1985 was a fine year for Hollywood. Icons fell under the stampede for sequels while future classics were created. It’s time to look back.
In the coming weeks the HeyUGuys team will focus on some of best from ’85, exploring their legacy and capturing something of their enduring essence.
We’ve already watched a boxer win the Cold War, shone a light on an oft-forgotten Disney outing, hung out in a pool with Steve Guttenberg, endured bad Bond, enjoyed a Cruise Curry, drew First Blood for second time, reunited with The Brat Pack, got a keg of beer with a wolf, learned to hate vacation, gone back in time, today we’re falling asleep…
It only took a year for a Nightmare on Elm Street sequel to surface, following the groundbreaking success of its predecessor forged by Craven, but the man who began it all would be no part of this second jaunt, instead deciding that he had already experiences his fair share of slashing and scream queens for that current time period. Replacing him in the director’s chair would be Jack Sholder, of Alone In The Dark fame, while screenplay duties were undertaken by debutant Jack Chaskin, ushering in a whole new dimension to Freddy’s reign of terror.
On a budget of $3 million, Freddy’s Revenge presented a stark contrast in fortunes compared to the original defining movie, having doubled the classic’s box office takings and taking in a sizeable $29.9 million, yet remaining one of the series entries that often falls foul of audience opinion. Inevitably, such box office results would deem Robert Englund a horror icon and the cogs would turn further on the machine ploughing out Nightmare sequels for years to come.
In terms of furthering Freddy’s dream-dwelling antics, Revenge ultimately ripped up the rule tapestry so beautifully weaved by Craven and took a whole new approach to Krueger’s methods of torturing and murdering more helpless teens. Chaskin’s screenplay is one that has forever created many a debate as to its validity within such a horror series, with his insistence on homoerotic tendencies and content more than often holding back what is a dark and disturbing movie.
While leading star Mark Patton’s Jesse remained in relationship limbo with female interest at high school, scenes including the men’s showers and the general ‘in the closet’ overtones of his character prove that Chaskin’s insistence to solidify a homosexual lead in the film went above director Sholder’s head. While Patton is an openly-gay actor of the time, it certainly would have been interesting to see if Brad Pitt or Christian Slater had got through the audition stage.
The issue that the majority of Nightmare fans encountered with this second outing is its insistence on trying to create a whole new set of rules for Freddy, him ultimately possessing a body for his own means of killing and even appearing within the real world and slaughtering, even though nobody is technically asleep.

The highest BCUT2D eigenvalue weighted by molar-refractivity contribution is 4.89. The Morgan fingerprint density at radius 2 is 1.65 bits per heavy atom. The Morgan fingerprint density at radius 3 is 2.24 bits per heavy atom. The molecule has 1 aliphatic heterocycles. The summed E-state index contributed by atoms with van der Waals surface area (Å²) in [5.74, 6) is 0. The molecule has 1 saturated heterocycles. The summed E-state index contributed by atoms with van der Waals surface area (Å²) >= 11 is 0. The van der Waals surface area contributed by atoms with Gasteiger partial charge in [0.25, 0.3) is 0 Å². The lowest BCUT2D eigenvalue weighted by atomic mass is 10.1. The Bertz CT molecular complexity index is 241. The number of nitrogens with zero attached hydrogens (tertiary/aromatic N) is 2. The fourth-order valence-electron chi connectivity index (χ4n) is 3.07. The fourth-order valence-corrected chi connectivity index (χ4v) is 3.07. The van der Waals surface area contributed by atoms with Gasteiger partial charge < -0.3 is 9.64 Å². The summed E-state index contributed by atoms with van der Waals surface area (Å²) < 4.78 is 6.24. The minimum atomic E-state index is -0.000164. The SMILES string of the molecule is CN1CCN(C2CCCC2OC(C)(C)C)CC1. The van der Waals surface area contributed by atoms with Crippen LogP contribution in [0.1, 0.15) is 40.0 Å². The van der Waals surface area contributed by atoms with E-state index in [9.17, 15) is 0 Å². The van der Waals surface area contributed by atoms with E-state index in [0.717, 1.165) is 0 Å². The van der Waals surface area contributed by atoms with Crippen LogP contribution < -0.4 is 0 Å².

It’s moments such as these which cement the film in the doldrums of series displeasure; ignoring past endeavours and instead looking to reinvent when the formula was a groundbreaking success.
Essentially, Freddy’s Revenge, interestingly and inaccurately tagged with the signature tagline, ‘the man of your dreams is back’, poses no correlation with Freddy’s notable method of killing, instead dispatching within the real world. Moreso, the fact that Englund’s razor-edged villain only appears in 13 whole minutes of the film is one that garners concern and confusion, especially for a property that thrives on its main antagonist delivering the scares and terror.
Admittedly though, when Freddy is in full view and causing havoc he is most certainly thriving in the limelight, with a horrifying pool party massacre sitting on the pedestal for the most notable instance of his reign within the swift 90-odd minutes of questionable mayhem. Aside from it, once again, taking place very much when everyone is wide awake and enjoying the luxuries of the local neighbourhood, the appearance of Freddy from nowhere kickstarts a short period of marauding from the dream dweller, slashing and cursing his way through the crowds before exiting into a flame-filled magic act.
It’s dark and affecting and reminiscent of some of the better moments of Craven’s exemplary effort, but it’s a shame we get little more in terms of real horror. Instead, Chaskin’s script essentially gives birth to the lighter side of the Nightmare saga, which spawned the latter entries and glossed them with cheap laughs in favour of primal fear.
While the visual atrocity of Krueger’s severely burnt face and rotting teeth, along with his knife-edged glove, remained an image to instantly give one nightmares, this second edition of Elm Street’s famed child killer’s escapades would divide opinion. On one side, a cult status has seen the film remain one of those ‘so bad it’s good’ horror movies in the same ilk as Halloween III: Season of the Witch, while others remain unmoved in declaring this as the worst in the long-running series – even with the reboot taken into account.
Thankfully, Englund’s reign would see some well-needed invigoration soon after, with Patricia Arquette and the returning Heather Langenkamp adding some more life in that hat, sweater and glove yet…
Read on about other classmates from 1985…
Most Likely to suffer from an Oedipus complex:
Most Likely to ruin Europe for good:
Most Likely to Win in the End:
Most Likely to get your Man in Motion:
Most Likely to make an inappropriate joke while arching an eyebrow: